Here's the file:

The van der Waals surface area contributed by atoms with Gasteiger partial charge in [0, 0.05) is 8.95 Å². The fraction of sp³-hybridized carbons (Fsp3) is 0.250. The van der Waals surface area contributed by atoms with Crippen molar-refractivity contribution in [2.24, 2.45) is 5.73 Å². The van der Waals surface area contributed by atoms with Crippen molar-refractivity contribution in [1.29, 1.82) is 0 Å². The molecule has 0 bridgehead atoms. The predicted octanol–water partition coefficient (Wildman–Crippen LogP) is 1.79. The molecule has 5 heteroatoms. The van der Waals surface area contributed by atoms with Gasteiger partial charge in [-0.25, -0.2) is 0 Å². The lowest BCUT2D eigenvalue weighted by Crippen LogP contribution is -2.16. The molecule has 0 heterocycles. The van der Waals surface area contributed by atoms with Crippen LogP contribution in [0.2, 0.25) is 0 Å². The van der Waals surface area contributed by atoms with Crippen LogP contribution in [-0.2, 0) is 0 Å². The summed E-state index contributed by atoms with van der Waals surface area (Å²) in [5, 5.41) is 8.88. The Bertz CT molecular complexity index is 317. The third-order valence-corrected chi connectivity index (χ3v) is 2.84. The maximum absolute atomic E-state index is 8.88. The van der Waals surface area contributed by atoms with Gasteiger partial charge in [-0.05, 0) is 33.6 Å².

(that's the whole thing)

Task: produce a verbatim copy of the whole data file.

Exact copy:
The van der Waals surface area contributed by atoms with Gasteiger partial charge in [0, 0.05) is 8.95 Å². The fraction of sp³-hybridized carbons (Fsp3) is 0.250. The van der Waals surface area contributed by atoms with Crippen molar-refractivity contribution in [2.24, 2.45) is 5.73 Å². The van der Waals surface area contributed by atoms with Crippen molar-refractivity contribution in [1.29, 1.82) is 0 Å². The molecule has 0 bridgehead atoms. The predicted octanol–water partition coefficient (Wildman–Crippen LogP) is 1.79. The molecule has 5 heteroatoms. The van der Waals surface area contributed by atoms with Gasteiger partial charge in [-0.25, -0.2) is 0 Å². The lowest BCUT2D eigenvalue weighted by Crippen LogP contribution is -2.16. The molecule has 0 heterocycles. The van der Waals surface area contributed by atoms with Crippen LogP contribution in [0.2, 0.25) is 0 Å². The van der Waals surface area contributed by atoms with Crippen LogP contribution in [-0.2, 0) is 0 Å². The summed E-state index contributed by atoms with van der Waals surface area (Å²) in [5, 5.41) is 8.88. The Bertz CT molecular complexity index is 317. The third-order valence-corrected chi connectivity index (χ3v) is 2.84. The maximum absolute atomic E-state index is 8.88. The van der Waals surface area contributed by atoms with Gasteiger partial charge in [-0.05, 0) is 33.6 Å².